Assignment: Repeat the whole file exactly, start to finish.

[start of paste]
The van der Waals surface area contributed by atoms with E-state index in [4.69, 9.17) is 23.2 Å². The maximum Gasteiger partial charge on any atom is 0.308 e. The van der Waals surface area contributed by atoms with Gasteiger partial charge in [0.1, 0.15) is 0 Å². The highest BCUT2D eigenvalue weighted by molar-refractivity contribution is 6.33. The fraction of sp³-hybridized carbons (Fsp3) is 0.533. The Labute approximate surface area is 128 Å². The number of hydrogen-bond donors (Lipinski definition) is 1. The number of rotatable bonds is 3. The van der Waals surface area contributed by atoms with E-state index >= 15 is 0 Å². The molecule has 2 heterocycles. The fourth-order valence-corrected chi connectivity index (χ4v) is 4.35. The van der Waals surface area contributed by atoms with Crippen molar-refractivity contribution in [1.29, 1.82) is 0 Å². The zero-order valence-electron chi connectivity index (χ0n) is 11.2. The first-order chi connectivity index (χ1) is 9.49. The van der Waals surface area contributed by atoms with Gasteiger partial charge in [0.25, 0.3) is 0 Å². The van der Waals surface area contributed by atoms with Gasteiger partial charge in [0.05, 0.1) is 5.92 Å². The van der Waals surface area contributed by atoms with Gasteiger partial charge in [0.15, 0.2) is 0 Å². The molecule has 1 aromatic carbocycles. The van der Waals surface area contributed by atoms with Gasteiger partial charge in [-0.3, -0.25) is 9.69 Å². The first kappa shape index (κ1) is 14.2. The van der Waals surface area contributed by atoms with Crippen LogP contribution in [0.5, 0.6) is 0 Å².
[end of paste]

The van der Waals surface area contributed by atoms with E-state index in [4.69, 9.17) is 23.2 Å². The maximum Gasteiger partial charge on any atom is 0.308 e. The van der Waals surface area contributed by atoms with Gasteiger partial charge in [0.1, 0.15) is 0 Å². The highest BCUT2D eigenvalue weighted by molar-refractivity contribution is 6.33. The fraction of sp³-hybridized carbons (Fsp3) is 0.533. The Labute approximate surface area is 128 Å². The number of hydrogen-bond donors (Lipinski definition) is 1. The number of rotatable bonds is 3. The van der Waals surface area contributed by atoms with E-state index >= 15 is 0 Å². The molecule has 2 heterocycles. The fourth-order valence-corrected chi connectivity index (χ4v) is 4.35. The van der Waals surface area contributed by atoms with Crippen molar-refractivity contribution in [1.29, 1.82) is 0 Å². The zero-order valence-electron chi connectivity index (χ0n) is 11.2. The first-order chi connectivity index (χ1) is 9.49. The van der Waals surface area contributed by atoms with Gasteiger partial charge in [0.25, 0.3) is 0 Å². The van der Waals surface area contributed by atoms with Gasteiger partial charge in [0.05, 0.1) is 5.92 Å². The van der Waals surface area contributed by atoms with Gasteiger partial charge in [0.15, 0.2) is 0 Å². The molecule has 1 aromatic carbocycles. The van der Waals surface area contributed by atoms with Gasteiger partial charge in [-0.3, -0.25) is 9.69 Å². The first kappa shape index (κ1) is 14.2. The van der Waals surface area contributed by atoms with Crippen LogP contribution in [0.5, 0.6) is 0 Å².